Can a novelologist earn a living writing standalone stories?  It’s a question that comes up a lot.  My answer to this is that, yes, it’s certainly possible.  I’m doing fine writing non-series novels.  Granted, I might be an anomaly, and because we don’t live in the universe where I am writing my 9th Gil’s All Fright Diner book, we can never really know if I’m doing better or worse in comparison if I’d chosen that path.  We can only accept the universe we live in and make assumptions from that.

I am fairly unique at this point.  I can’t think of many other novelologists right now who are doing what I’m doing.  I wouldn’t say it makes me a better writer than those who choose the more conventional path.  How can we even measure such things?  But I am definitely doing something different, and so far, it’s working.

There are writers who create shared worlds, populate them with dozens upon dozens of characters, and then just play with a few at a time.  This is very similar to writing standalone novels.  You can read most of the Discworld novels as standalone novels, for instance, and Christopher Moore’s books all seem to take place in the same continuity, though that continuity is so loose and flexible that, aside from characters popping in now and then, most the books could be considered standalone novels.

But I’m the guy who goes out on a limb and creates it all from scratch.  I’ll write about vampires, robots, trolls, gods, aliens, and incomprehensible monsters.  I’ll design worlds that are incompatible, that were never made to go together.  The retro-sci fi noir of The Automatic Detective is mostly incapable of blending with the fantasy of A Nameless Witch.  I’m not even interested in using the parallel worlds justification to allow them to crossover.  Maybe I’ll change my mind later.  But for now, Duke the werewolf and Mack Megaton, robot detective, will never bump into each other.

(There is a small reference to Gil’s in Divine Misfortune.  Not many people spot it.  It’s just for fun, not meant to imply that the two books are related in any wayAlthough, again, I could always change my mind.)

I pass no judgment, good or bad, on series books in fantasy / sci fi.  There are good ones.  There are bad ones.  But isn’t that true of everything?  I don’t think I am more creative because I have no interest in series.  Writing a book is a creative process, even if using an established world with established characters.  I think writing standalone novels gives me the illusion of being more creative.  It certainly has helped my burgeoning Hollywood career.  It’s given me more books to option, helped certain people to view me as a writer that isn’t easy to pigeonhole.  But even that Hollywood stuff is a lot of luck.  The right people at the right time.  I can’t explain it.  I couldn’t even tell you how to do it because I don’t know how I did it.  Other than write what I want to write and hope someone else out there likes it too.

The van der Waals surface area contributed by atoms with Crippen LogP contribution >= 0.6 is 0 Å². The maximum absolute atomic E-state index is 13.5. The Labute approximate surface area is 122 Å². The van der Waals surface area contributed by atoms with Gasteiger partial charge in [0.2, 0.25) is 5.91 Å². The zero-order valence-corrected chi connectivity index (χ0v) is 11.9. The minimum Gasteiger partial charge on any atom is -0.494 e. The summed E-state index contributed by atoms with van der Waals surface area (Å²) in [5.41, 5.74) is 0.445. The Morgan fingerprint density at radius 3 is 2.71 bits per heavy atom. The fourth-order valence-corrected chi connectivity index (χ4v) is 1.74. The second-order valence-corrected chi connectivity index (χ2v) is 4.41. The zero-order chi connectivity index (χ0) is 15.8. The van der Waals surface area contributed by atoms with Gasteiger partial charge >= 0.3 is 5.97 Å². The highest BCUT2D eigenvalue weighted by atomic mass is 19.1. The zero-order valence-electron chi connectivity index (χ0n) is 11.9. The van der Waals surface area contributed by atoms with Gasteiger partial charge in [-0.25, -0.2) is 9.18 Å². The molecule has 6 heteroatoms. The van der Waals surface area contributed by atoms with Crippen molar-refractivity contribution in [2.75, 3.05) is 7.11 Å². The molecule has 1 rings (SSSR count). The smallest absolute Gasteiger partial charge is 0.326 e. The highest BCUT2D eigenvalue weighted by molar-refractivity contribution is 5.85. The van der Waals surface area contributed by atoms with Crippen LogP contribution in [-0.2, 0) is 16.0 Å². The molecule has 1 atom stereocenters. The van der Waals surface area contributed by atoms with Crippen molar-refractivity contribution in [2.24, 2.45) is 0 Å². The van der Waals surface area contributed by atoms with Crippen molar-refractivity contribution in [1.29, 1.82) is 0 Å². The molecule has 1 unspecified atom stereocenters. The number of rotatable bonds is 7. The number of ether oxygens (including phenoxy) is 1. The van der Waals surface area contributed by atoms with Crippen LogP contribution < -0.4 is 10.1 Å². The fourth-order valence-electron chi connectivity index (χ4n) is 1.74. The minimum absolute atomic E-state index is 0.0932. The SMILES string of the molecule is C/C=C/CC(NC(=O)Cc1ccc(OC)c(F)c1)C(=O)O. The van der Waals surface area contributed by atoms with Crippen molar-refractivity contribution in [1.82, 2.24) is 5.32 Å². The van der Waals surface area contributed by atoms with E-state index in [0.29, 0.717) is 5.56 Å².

It’s not a perfect system, but so far, it’s worked out all right for me.

So can a sci fi writer make it writing standalone novels?  Yes, he can.  At least, I can.  Make of that what you will.

Fighting the good fight, Writing the good write,


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  1. Nolly
    Posted March 15, 2011 at 12:44 am | Permalink

    The first author I thought of was China Miéville…but then I remembered he did have three books in the same setting, although they’re not really directly connected. Then I thought about Neal Stephenson…but there’s the Baroque Cycle. Connie Willis pretty much does stand-alones; Blackout / All Clear is one book that was too big to put in one set of covers. There are many other authors who mostly write stand-alones but occasionally have a duology or trilogy, like S. P. Somtow. Tim Pratt, I think, and Tim Powers, too. I’m not sure I can think of anyone who’s _never_ written a sequel, or perhaps more accurately, written a story that was too long for a single volume and thus turned into a short series. It’s certainly possible to succeed without writing long epic series, though.

  2. MindMeltMachine
    Posted March 15, 2011 at 1:58 am | Permalink


    Sure, sure, sure. The standalone novelist will always remain in good faith with the the great publishing wizards, but what about the lowly s.o.b. trying to channel Shakespeare on his Ouija board to come up with more than a page of material. Where does he stand? What steps should he take to reign in those ideas long enough to focus on a full script?

  3. Posted March 15, 2011 at 5:46 pm | Permalink

    That said.. You shouldn’t rule out continuing the Gil’s All Fright Diner saga just for the sake of sticking to your guns. I think of all the novels you’ve written, that one is the most open-ended. More than once I have wondered what Duke and Earl are up to these days.

  4. Seek
    Posted March 22, 2011 at 3:35 am | Permalink

    Agreed. Don’t screw us out of the sequels! Have mercy!

  5. Posted April 10, 2011 at 2:11 pm | Permalink

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